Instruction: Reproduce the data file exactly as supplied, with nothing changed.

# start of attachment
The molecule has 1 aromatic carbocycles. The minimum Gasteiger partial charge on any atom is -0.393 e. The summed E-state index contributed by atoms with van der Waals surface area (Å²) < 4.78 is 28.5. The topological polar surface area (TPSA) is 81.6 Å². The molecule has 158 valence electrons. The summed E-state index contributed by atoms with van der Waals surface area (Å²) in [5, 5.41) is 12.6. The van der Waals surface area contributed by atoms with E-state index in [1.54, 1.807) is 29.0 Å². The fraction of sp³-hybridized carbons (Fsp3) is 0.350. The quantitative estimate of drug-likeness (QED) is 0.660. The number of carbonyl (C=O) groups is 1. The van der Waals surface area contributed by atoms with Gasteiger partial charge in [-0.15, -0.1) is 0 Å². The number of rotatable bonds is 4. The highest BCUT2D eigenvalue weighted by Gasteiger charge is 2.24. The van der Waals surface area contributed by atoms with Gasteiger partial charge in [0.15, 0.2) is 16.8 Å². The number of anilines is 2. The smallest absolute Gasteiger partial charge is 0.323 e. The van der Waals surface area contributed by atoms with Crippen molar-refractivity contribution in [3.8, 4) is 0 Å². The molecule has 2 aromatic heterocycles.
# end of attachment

The molecule has 1 aromatic carbocycles. The minimum Gasteiger partial charge on any atom is -0.393 e. The summed E-state index contributed by atoms with van der Waals surface area (Å²) < 4.78 is 28.5. The topological polar surface area (TPSA) is 81.6 Å². The molecule has 158 valence electrons. The summed E-state index contributed by atoms with van der Waals surface area (Å²) in [5, 5.41) is 12.6. The van der Waals surface area contributed by atoms with E-state index in [1.54, 1.807) is 29.0 Å². The fraction of sp³-hybridized carbons (Fsp3) is 0.350. The quantitative estimate of drug-likeness (QED) is 0.660. The number of carbonyl (C=O) groups is 1. The van der Waals surface area contributed by atoms with Gasteiger partial charge in [-0.15, -0.1) is 0 Å². The number of rotatable bonds is 4. The highest BCUT2D eigenvalue weighted by Gasteiger charge is 2.24. The van der Waals surface area contributed by atoms with Gasteiger partial charge in [0.15, 0.2) is 16.8 Å². The number of anilines is 2. The smallest absolute Gasteiger partial charge is 0.323 e. The van der Waals surface area contributed by atoms with Crippen molar-refractivity contribution in [3.8, 4) is 0 Å². The molecule has 2 aromatic heterocycles.